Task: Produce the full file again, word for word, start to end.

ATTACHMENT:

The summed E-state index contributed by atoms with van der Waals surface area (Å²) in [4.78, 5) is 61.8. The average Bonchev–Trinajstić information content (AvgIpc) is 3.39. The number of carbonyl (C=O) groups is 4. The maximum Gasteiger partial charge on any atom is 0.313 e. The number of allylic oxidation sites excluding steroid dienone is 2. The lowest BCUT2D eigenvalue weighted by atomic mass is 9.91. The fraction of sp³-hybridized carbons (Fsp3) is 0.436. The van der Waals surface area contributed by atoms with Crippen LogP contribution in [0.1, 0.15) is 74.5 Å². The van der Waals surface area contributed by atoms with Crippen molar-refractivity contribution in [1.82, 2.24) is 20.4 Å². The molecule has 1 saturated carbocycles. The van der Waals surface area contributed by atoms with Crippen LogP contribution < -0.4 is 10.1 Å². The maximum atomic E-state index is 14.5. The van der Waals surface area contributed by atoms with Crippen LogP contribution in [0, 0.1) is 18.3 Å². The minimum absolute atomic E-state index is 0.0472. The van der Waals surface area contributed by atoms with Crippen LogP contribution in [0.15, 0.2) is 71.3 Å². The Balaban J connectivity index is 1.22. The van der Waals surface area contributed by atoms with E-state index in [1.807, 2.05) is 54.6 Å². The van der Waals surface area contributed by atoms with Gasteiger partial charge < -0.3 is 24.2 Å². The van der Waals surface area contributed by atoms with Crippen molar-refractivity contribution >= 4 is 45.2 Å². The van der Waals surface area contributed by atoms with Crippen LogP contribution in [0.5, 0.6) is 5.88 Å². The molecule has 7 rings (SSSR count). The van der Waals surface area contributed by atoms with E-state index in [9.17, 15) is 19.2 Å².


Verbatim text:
The summed E-state index contributed by atoms with van der Waals surface area (Å²) in [4.78, 5) is 61.8. The average Bonchev–Trinajstić information content (AvgIpc) is 3.39. The number of carbonyl (C=O) groups is 4. The maximum Gasteiger partial charge on any atom is 0.313 e. The number of allylic oxidation sites excluding steroid dienone is 2. The lowest BCUT2D eigenvalue weighted by atomic mass is 9.91. The fraction of sp³-hybridized carbons (Fsp3) is 0.436. The van der Waals surface area contributed by atoms with Crippen LogP contribution in [0.1, 0.15) is 74.5 Å². The van der Waals surface area contributed by atoms with Crippen molar-refractivity contribution in [1.82, 2.24) is 20.4 Å². The molecule has 1 saturated carbocycles. The van der Waals surface area contributed by atoms with Crippen LogP contribution < -0.4 is 10.1 Å². The maximum atomic E-state index is 14.5. The van der Waals surface area contributed by atoms with Crippen LogP contribution in [0, 0.1) is 18.3 Å². The minimum absolute atomic E-state index is 0.0472. The van der Waals surface area contributed by atoms with Crippen LogP contribution in [0.15, 0.2) is 71.3 Å². The Balaban J connectivity index is 1.22. The van der Waals surface area contributed by atoms with E-state index in [1.807, 2.05) is 54.6 Å². The van der Waals surface area contributed by atoms with Gasteiger partial charge < -0.3 is 24.2 Å². The van der Waals surface area contributed by atoms with Crippen molar-refractivity contribution >= 4 is 45.2 Å². The van der Waals surface area contributed by atoms with Crippen LogP contribution in [0.5, 0.6) is 5.88 Å². The molecule has 7 rings (SSSR count). The van der Waals surface area contributed by atoms with E-state index in [9.17, 15) is 19.2 Å².